A judge has dismissed a $16 million federal lawsuit filed by the operator of an Elgin-area strip club against the Kane County Board after it rejected an application for a liquor license.
U.S. District Court Judge Virginia Kendall has ruled that the board acted legally when it denied a liquor license to CDH Food & Beverage Inc, which had leased Blackjacks Gentleman's Club in an unincorporated area between Elgin and St. Charles.
CDH had filed suit, arguing the county's liquor code was unconstitutional, and also sought $16 million in damages, along with attorney fees.
CDH attorneys argued the corporation leased the location in April 2015 with plans to convert it into another site for Thee Dollhouse Chicago, an upscale strip club with locations in the city. But the county board rejected the application, based on irrational hostility to the group, fears it would compete against other clubs, and a bias because the previous owner had been convicted of a crime, the suit alleged.
"None of the reasons given in opposition to plaintiff's application constituted legitimate governmental interests," read part of the lawsuit. "The denial of a liquor license to plaintiffs was based, in part, on the belief of defendants that they had complete discretion in deciding whether to grant or deny plaintiff's request for a liquor license, and was arbitrary, capricious and irrational."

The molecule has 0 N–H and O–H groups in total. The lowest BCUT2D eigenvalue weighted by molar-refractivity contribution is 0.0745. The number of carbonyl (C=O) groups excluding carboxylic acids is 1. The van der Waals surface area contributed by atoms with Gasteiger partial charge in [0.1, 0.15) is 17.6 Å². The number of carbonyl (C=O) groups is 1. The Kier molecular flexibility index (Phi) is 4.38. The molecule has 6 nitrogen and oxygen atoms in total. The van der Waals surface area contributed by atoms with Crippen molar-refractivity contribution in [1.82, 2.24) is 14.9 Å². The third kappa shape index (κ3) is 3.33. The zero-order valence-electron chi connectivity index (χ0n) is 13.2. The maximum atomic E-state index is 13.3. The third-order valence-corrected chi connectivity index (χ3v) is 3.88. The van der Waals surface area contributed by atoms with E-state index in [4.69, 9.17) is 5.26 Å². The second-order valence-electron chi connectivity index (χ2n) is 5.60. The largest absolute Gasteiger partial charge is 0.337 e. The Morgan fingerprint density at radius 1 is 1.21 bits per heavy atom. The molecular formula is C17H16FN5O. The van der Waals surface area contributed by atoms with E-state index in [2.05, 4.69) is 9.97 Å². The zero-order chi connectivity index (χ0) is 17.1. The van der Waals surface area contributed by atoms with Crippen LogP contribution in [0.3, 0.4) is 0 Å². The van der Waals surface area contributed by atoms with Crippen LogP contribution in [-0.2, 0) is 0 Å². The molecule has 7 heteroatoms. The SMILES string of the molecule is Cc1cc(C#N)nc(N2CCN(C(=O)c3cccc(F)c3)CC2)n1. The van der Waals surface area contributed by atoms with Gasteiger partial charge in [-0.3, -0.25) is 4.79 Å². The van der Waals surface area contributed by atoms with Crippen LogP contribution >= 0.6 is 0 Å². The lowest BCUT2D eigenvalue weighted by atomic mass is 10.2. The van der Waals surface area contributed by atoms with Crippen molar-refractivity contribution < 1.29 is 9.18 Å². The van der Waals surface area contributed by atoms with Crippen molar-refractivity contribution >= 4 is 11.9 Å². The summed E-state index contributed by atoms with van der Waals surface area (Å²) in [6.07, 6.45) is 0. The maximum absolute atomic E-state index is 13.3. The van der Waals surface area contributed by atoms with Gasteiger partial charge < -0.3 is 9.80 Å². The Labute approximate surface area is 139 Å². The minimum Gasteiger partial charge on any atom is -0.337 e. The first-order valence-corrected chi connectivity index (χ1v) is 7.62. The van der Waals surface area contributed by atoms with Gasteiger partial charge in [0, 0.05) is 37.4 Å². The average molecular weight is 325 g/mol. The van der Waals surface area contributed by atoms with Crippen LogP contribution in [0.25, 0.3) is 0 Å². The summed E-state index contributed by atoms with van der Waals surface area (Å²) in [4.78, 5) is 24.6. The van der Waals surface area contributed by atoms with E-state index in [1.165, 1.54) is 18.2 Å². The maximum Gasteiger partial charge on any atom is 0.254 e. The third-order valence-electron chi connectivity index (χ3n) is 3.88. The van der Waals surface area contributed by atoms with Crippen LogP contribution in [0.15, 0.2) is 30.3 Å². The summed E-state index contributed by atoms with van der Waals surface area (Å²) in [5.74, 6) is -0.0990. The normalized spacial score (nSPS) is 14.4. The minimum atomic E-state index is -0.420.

CDH's application required the county board to change the liquor ordinance because the board had already granted the allotted number of liquor licenses in St. Charles Township. The county board voted 16-7 against the additional license. The strip club has since operated on a BYOB basis.
Kane County State's Attorney Joe McMahon praised his staff members and said the judge made the right call.
"State law allows the county board to create and enforce the liquor ordinance that is in place in Kane County. The law also allows for discretionary amendments to that ordinance. The Kane County Board members believe that allowing the sale of alcohol at that location was unwise and not in the best interests of the county and its residents, and they voted as such," McMahon said. "Judge Kendall was in agreement that CDH did not prove that its rights were violated."
A message left for CDH attorney Wayne Giampietro was not immediately returned.